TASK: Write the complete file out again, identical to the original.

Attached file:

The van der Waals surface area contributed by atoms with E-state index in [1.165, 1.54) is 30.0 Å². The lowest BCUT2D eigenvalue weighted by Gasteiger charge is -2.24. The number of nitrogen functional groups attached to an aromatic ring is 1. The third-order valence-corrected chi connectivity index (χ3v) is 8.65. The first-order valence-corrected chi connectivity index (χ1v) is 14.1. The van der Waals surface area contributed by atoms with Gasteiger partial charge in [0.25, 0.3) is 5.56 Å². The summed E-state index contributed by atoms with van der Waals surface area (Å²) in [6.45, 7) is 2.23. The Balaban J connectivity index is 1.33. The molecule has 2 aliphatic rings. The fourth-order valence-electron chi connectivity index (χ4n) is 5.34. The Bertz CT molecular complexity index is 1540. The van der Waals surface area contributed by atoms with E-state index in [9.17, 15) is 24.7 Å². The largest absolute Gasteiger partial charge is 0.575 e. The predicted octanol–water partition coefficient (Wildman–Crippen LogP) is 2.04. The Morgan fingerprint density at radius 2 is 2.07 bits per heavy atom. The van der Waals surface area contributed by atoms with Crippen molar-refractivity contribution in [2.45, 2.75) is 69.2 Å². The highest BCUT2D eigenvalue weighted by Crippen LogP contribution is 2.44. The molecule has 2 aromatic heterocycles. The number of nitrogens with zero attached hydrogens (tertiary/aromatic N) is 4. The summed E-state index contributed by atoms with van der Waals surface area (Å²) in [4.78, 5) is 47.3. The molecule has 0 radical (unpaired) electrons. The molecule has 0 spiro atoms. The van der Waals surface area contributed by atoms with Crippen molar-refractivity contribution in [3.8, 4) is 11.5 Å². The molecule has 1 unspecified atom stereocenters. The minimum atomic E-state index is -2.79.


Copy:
The van der Waals surface area contributed by atoms with E-state index in [1.165, 1.54) is 30.0 Å². The lowest BCUT2D eigenvalue weighted by Gasteiger charge is -2.24. The number of nitrogen functional groups attached to an aromatic ring is 1. The third-order valence-corrected chi connectivity index (χ3v) is 8.65. The first-order valence-corrected chi connectivity index (χ1v) is 14.1. The van der Waals surface area contributed by atoms with Gasteiger partial charge in [0.25, 0.3) is 5.56 Å². The summed E-state index contributed by atoms with van der Waals surface area (Å²) in [6.45, 7) is 2.23. The Balaban J connectivity index is 1.33. The molecule has 2 aliphatic rings. The fourth-order valence-electron chi connectivity index (χ4n) is 5.34. The Bertz CT molecular complexity index is 1540. The van der Waals surface area contributed by atoms with E-state index in [9.17, 15) is 24.7 Å². The largest absolute Gasteiger partial charge is 0.575 e. The predicted octanol–water partition coefficient (Wildman–Crippen LogP) is 2.04. The Morgan fingerprint density at radius 2 is 2.07 bits per heavy atom. The van der Waals surface area contributed by atoms with Crippen molar-refractivity contribution in [2.45, 2.75) is 69.2 Å². The highest BCUT2D eigenvalue weighted by Crippen LogP contribution is 2.44. The molecule has 2 aromatic heterocycles. The number of nitrogens with zero attached hydrogens (tertiary/aromatic N) is 4. The summed E-state index contributed by atoms with van der Waals surface area (Å²) in [4.78, 5) is 47.3. The molecule has 0 radical (unpaired) electrons. The molecule has 0 spiro atoms. The van der Waals surface area contributed by atoms with Crippen molar-refractivity contribution in [3.8, 4) is 11.5 Å². The molecule has 1 unspecified atom stereocenters. The minimum atomic E-state index is -2.79.